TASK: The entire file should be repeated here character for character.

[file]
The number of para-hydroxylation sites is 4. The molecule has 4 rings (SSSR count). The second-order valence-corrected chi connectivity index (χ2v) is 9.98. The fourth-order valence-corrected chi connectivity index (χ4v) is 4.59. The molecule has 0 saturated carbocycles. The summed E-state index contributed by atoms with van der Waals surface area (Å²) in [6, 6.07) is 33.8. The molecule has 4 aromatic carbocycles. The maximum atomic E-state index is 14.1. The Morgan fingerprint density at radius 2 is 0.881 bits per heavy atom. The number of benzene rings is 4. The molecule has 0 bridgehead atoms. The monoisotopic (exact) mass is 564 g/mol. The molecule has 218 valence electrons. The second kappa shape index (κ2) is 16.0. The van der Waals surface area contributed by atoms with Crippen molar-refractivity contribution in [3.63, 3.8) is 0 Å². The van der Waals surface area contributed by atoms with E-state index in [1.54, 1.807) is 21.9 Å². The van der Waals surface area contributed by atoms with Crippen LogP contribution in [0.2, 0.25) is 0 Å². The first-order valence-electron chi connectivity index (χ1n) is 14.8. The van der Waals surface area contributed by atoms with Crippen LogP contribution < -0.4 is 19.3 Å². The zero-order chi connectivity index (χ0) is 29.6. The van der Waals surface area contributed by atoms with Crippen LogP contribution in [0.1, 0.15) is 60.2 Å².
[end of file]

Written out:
The number of para-hydroxylation sites is 4. The molecule has 4 rings (SSSR count). The second-order valence-corrected chi connectivity index (χ2v) is 9.98. The fourth-order valence-corrected chi connectivity index (χ4v) is 4.59. The molecule has 0 saturated carbocycles. The summed E-state index contributed by atoms with van der Waals surface area (Å²) in [6, 6.07) is 33.8. The molecule has 4 aromatic carbocycles. The maximum atomic E-state index is 14.1. The Morgan fingerprint density at radius 2 is 0.881 bits per heavy atom. The number of benzene rings is 4. The molecule has 0 bridgehead atoms. The monoisotopic (exact) mass is 564 g/mol. The molecule has 218 valence electrons. The second kappa shape index (κ2) is 16.0. The van der Waals surface area contributed by atoms with Crippen molar-refractivity contribution in [3.63, 3.8) is 0 Å². The van der Waals surface area contributed by atoms with E-state index in [1.54, 1.807) is 21.9 Å². The van der Waals surface area contributed by atoms with Crippen LogP contribution in [0.2, 0.25) is 0 Å². The first-order valence-electron chi connectivity index (χ1n) is 14.8. The van der Waals surface area contributed by atoms with Crippen LogP contribution < -0.4 is 19.3 Å². The zero-order chi connectivity index (χ0) is 29.6. The van der Waals surface area contributed by atoms with Crippen LogP contribution in [0.1, 0.15) is 60.2 Å².